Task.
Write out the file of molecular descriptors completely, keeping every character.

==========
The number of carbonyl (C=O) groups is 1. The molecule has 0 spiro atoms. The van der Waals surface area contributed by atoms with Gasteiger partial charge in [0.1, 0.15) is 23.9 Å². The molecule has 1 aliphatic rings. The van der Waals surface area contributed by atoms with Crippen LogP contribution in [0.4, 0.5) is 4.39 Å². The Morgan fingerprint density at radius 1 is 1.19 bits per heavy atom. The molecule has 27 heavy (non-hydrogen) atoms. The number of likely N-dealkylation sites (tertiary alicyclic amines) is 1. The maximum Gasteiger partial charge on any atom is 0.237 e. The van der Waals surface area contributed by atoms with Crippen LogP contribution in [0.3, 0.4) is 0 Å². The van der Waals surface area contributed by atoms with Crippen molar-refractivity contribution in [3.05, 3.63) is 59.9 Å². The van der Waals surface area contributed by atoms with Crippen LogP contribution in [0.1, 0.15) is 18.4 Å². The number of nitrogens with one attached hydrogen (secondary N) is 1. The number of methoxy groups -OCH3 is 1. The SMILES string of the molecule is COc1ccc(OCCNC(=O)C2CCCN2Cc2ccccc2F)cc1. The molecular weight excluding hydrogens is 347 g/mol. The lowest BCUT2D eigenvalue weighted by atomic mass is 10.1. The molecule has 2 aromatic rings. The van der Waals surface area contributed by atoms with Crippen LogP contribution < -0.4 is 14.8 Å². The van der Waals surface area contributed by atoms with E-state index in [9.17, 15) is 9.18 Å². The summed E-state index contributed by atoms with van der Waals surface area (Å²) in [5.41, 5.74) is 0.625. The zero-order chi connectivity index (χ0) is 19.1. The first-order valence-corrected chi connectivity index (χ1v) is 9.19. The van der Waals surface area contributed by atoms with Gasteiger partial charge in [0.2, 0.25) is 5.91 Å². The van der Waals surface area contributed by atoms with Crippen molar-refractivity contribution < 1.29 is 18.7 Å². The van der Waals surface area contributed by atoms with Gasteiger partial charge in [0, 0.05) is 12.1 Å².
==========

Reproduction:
The number of carbonyl (C=O) groups is 1. The molecule has 0 spiro atoms. The van der Waals surface area contributed by atoms with Gasteiger partial charge in [0.1, 0.15) is 23.9 Å². The molecule has 1 aliphatic rings. The van der Waals surface area contributed by atoms with Crippen LogP contribution in [0.4, 0.5) is 4.39 Å². The Morgan fingerprint density at radius 1 is 1.19 bits per heavy atom. The molecule has 27 heavy (non-hydrogen) atoms. The number of likely N-dealkylation sites (tertiary alicyclic amines) is 1. The maximum Gasteiger partial charge on any atom is 0.237 e. The van der Waals surface area contributed by atoms with Crippen LogP contribution in [0.3, 0.4) is 0 Å². The van der Waals surface area contributed by atoms with Crippen molar-refractivity contribution in [3.05, 3.63) is 59.9 Å². The van der Waals surface area contributed by atoms with Crippen LogP contribution in [0.1, 0.15) is 18.4 Å². The number of nitrogens with one attached hydrogen (secondary N) is 1. The number of methoxy groups -OCH3 is 1. The SMILES string of the molecule is COc1ccc(OCCNC(=O)C2CCCN2Cc2ccccc2F)cc1. The molecular weight excluding hydrogens is 347 g/mol. The lowest BCUT2D eigenvalue weighted by atomic mass is 10.1. The molecule has 2 aromatic rings. The van der Waals surface area contributed by atoms with Crippen LogP contribution < -0.4 is 14.8 Å². The van der Waals surface area contributed by atoms with E-state index in [9.17, 15) is 9.18 Å². The summed E-state index contributed by atoms with van der Waals surface area (Å²) in [5.41, 5.74) is 0.625. The zero-order chi connectivity index (χ0) is 19.1. The first-order valence-corrected chi connectivity index (χ1v) is 9.19. The van der Waals surface area contributed by atoms with Gasteiger partial charge in [0.2, 0.25) is 5.91 Å². The van der Waals surface area contributed by atoms with Crippen molar-refractivity contribution < 1.29 is 18.7 Å². The van der Waals surface area contributed by atoms with Gasteiger partial charge in [0, 0.05) is 12.1 Å².